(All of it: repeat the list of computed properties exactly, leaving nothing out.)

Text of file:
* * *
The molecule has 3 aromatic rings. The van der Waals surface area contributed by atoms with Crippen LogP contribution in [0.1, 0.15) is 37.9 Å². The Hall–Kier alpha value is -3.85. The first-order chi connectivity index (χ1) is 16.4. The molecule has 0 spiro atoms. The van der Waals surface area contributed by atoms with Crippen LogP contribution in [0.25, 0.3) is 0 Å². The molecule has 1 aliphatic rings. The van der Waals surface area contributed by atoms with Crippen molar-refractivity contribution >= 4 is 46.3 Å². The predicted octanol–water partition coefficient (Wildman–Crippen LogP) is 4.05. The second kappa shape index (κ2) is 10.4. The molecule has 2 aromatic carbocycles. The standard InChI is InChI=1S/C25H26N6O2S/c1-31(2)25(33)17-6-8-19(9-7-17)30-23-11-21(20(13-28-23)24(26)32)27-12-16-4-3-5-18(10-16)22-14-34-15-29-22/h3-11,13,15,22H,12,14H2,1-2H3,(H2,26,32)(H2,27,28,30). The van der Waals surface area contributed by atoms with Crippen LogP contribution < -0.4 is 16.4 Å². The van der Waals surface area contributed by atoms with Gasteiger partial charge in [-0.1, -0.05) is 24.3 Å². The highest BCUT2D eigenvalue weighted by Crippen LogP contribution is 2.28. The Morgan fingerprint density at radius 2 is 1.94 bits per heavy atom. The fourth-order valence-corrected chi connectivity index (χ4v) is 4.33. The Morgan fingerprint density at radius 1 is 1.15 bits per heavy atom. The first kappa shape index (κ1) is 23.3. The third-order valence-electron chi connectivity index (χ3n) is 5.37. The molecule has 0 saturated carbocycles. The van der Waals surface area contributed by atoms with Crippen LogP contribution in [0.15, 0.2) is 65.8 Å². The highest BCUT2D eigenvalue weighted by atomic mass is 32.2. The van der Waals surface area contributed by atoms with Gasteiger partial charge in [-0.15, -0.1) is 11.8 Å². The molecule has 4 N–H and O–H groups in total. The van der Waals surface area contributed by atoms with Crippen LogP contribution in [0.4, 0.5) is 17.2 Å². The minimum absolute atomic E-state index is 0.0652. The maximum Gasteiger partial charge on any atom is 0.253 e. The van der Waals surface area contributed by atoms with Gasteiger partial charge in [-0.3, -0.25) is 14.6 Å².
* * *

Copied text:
The molecule has 3 aromatic rings. The van der Waals surface area contributed by atoms with Crippen LogP contribution in [0.1, 0.15) is 37.9 Å². The Hall–Kier alpha value is -3.85. The first-order chi connectivity index (χ1) is 16.4. The molecule has 0 spiro atoms. The van der Waals surface area contributed by atoms with Crippen LogP contribution in [0.25, 0.3) is 0 Å². The molecule has 1 aliphatic rings. The van der Waals surface area contributed by atoms with Crippen molar-refractivity contribution >= 4 is 46.3 Å². The predicted octanol–water partition coefficient (Wildman–Crippen LogP) is 4.05. The second kappa shape index (κ2) is 10.4. The molecule has 2 aromatic carbocycles. The standard InChI is InChI=1S/C25H26N6O2S/c1-31(2)25(33)17-6-8-19(9-7-17)30-23-11-21(20(13-28-23)24(26)32)27-12-16-4-3-5-18(10-16)22-14-34-15-29-22/h3-11,13,15,22H,12,14H2,1-2H3,(H2,26,32)(H2,27,28,30). The van der Waals surface area contributed by atoms with Crippen LogP contribution < -0.4 is 16.4 Å². The van der Waals surface area contributed by atoms with Gasteiger partial charge in [-0.1, -0.05) is 24.3 Å². The highest BCUT2D eigenvalue weighted by Crippen LogP contribution is 2.28. The Morgan fingerprint density at radius 2 is 1.94 bits per heavy atom. The fourth-order valence-corrected chi connectivity index (χ4v) is 4.33. The Morgan fingerprint density at radius 1 is 1.15 bits per heavy atom. The first kappa shape index (κ1) is 23.3. The third-order valence-electron chi connectivity index (χ3n) is 5.37. The molecule has 0 saturated carbocycles. The van der Waals surface area contributed by atoms with Crippen LogP contribution in [0.15, 0.2) is 65.8 Å². The highest BCUT2D eigenvalue weighted by atomic mass is 32.2. The van der Waals surface area contributed by atoms with Gasteiger partial charge in [-0.15, -0.1) is 11.8 Å². The molecule has 4 N–H and O–H groups in total. The van der Waals surface area contributed by atoms with Crippen LogP contribution in [0.4, 0.5) is 17.2 Å². The minimum absolute atomic E-state index is 0.0652. The maximum Gasteiger partial charge on any atom is 0.253 e. The van der Waals surface area contributed by atoms with Gasteiger partial charge in [-0.3, -0.25) is 14.6 Å².